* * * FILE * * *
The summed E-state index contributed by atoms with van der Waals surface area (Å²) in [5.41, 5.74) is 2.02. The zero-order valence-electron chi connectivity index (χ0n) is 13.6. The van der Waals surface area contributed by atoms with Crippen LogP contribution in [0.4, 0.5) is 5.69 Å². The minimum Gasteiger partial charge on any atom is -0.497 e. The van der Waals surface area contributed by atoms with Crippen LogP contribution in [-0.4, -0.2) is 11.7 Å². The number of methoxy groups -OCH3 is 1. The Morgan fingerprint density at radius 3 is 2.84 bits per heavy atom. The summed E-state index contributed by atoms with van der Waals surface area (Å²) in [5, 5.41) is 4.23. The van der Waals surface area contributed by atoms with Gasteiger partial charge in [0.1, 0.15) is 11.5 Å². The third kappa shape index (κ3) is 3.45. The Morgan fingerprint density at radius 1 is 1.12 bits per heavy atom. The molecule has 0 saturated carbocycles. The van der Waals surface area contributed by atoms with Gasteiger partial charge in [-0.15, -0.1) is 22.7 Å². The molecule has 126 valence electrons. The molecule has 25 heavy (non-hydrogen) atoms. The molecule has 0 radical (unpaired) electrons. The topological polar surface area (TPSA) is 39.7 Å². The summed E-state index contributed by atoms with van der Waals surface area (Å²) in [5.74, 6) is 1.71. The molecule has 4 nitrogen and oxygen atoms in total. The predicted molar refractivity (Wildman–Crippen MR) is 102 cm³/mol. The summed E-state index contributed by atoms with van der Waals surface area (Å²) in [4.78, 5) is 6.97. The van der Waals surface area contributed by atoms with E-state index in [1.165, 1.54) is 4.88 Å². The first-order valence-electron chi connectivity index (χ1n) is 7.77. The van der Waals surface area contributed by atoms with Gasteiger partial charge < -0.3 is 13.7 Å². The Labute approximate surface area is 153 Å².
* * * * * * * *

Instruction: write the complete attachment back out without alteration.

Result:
The summed E-state index contributed by atoms with van der Waals surface area (Å²) in [5.41, 5.74) is 2.02. The zero-order valence-electron chi connectivity index (χ0n) is 13.6. The van der Waals surface area contributed by atoms with Crippen LogP contribution in [0.4, 0.5) is 5.69 Å². The minimum Gasteiger partial charge on any atom is -0.497 e. The van der Waals surface area contributed by atoms with Crippen LogP contribution in [-0.4, -0.2) is 11.7 Å². The number of methoxy groups -OCH3 is 1. The Morgan fingerprint density at radius 3 is 2.84 bits per heavy atom. The summed E-state index contributed by atoms with van der Waals surface area (Å²) in [5, 5.41) is 4.23. The van der Waals surface area contributed by atoms with Gasteiger partial charge in [0.1, 0.15) is 11.5 Å². The third kappa shape index (κ3) is 3.45. The Morgan fingerprint density at radius 1 is 1.12 bits per heavy atom. The molecule has 0 saturated carbocycles. The van der Waals surface area contributed by atoms with Gasteiger partial charge in [-0.15, -0.1) is 22.7 Å². The molecule has 126 valence electrons. The molecule has 25 heavy (non-hydrogen) atoms. The molecule has 0 radical (unpaired) electrons. The topological polar surface area (TPSA) is 39.7 Å². The summed E-state index contributed by atoms with van der Waals surface area (Å²) in [5.74, 6) is 1.71. The molecule has 4 nitrogen and oxygen atoms in total. The predicted molar refractivity (Wildman–Crippen MR) is 102 cm³/mol. The summed E-state index contributed by atoms with van der Waals surface area (Å²) in [4.78, 5) is 6.97. The van der Waals surface area contributed by atoms with E-state index in [1.165, 1.54) is 4.88 Å². The first-order valence-electron chi connectivity index (χ1n) is 7.77. The van der Waals surface area contributed by atoms with Gasteiger partial charge < -0.3 is 13.7 Å². The Labute approximate surface area is 153 Å².